Composition roof shingles

Composition roof – A roof doesn’t just serve to keep the elements and weather at bay; it is also a very important structural component of any building because it provides protection for the entire structure.


Selecting the right roof design can make a big difference in the final outlook of your building.

If you are looking for a roofing system that is sturdy, long lasting and at the same time cost effective, your best bet is a composition shingle roof.


A composition shingle has an outer layer made from an asphalt composition and the underneath part of the shingle, which lies against the roofing felt on the roof sheathing, is made of a fiberglass matting. The exposed side is often coated with colored granules.

Composition shingles are one of the most preferred choices for roofing because of the combination of the properties of asphalt and fiberglass, such as durability and lightweight respectively, making them suitable for most roofing applications and climatic conditions.

A Composition shingle roof or three-tab asphalt shingle is suitable whether you are undertaking a new construction or remodeling an existing one, because it adds to the overall quality and aesthetic beauty of your building while being affordable.

This is in addition to its ability to hold up under different weather conditions over a long period of time. A Composition shingle roof’s lifespan is between 20 to 30 years.


Low initial cost: The cost per square foot of composition slate roof shingles is lower when compared to other roofing options.

Consequently, the framework required to hold the shingles is cheaper, thus making the overall roofing cost quite easy on the pocket. Additionally, the ease of installation further helps to reduce the cost of installation as less time is spent on the project.

  • Durability: A Composition shingle roof is not easily damaged by weather variations and the design does not allow for moisture buildup.
  • Aesthetics: With a composition shingle roof, you have an array of designs and colors to suit your style and enhance the beauty of your home. Although lightweight, their weight carrying capacity is high and you can walk on them without any noise.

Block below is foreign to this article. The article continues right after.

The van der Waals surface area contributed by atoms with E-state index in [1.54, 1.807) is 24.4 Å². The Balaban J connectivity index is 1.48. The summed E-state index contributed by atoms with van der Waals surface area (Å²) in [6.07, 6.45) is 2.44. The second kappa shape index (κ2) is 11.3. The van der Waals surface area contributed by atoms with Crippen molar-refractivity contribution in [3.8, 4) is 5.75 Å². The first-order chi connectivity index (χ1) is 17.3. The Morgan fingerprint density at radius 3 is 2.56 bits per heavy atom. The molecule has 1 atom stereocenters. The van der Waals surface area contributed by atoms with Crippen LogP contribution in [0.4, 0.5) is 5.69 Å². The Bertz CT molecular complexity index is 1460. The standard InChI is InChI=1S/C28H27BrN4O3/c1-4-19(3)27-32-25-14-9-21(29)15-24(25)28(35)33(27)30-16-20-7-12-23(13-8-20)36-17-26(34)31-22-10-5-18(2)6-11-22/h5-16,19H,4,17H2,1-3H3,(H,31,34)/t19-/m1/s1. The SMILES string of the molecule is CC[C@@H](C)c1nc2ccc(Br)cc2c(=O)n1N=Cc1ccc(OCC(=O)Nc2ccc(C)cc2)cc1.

• Low maintenance cost: Once the structure is set and all the shingles are well seated, composition shingle roofs require very little by way of maintenance as they remain solid through rain or shine. Cracked or broken shingles may come as a result of a storm at the early stages, but these can be easily replaced without affecting the entire roofing structure.


The basic difference between composite roof shingles and asphalt shingles is in the under layer. The outer layer and matting of an asphalt shingle is made up of asphalt components.

On the other hand, a composite roof shingle has outer asphalt covering, while the underneath of the impregnated felt is made of fiberglass.

As a result, composite roof shingles are lighter in weight and therefore easier to load or lift up to heights and would require a less bulky framework for installation. Also, composite roofing has better fire retardant properties and tends to last longer than asphalt shingles.

Composite shingle roof life expectancy is typically higher than that of asphalt shingles with manufacturers offering warranties of up to 30 years.

This makes them more cost effective in the long run. Also, unlike asphalt shingles, composite shingles offer a wide range of design and color choices.

The advantage that asphalt shingles have over composite roofing is in their installation flexibility and better ability to absorb water.

Both composite roofing and asphalt shingles are made with non-reusable materials. However, the component materials of asphalt shingles are more environmental friendly than that of composite shingles.


Described below is the racking method of installing composition roof shingles:

Firstly, prepare the roof by Installing underlay, drip edge, and valley flashing.

Load the roof, preferably with a boom with the shingles while being careful not to allow them slide downwards. Either spread the shingles on the roof for easy reach or stack them near the ridge.

Snap horizontal chalk lines so that you maintain a straight course. Then snap lines for every course or every other course.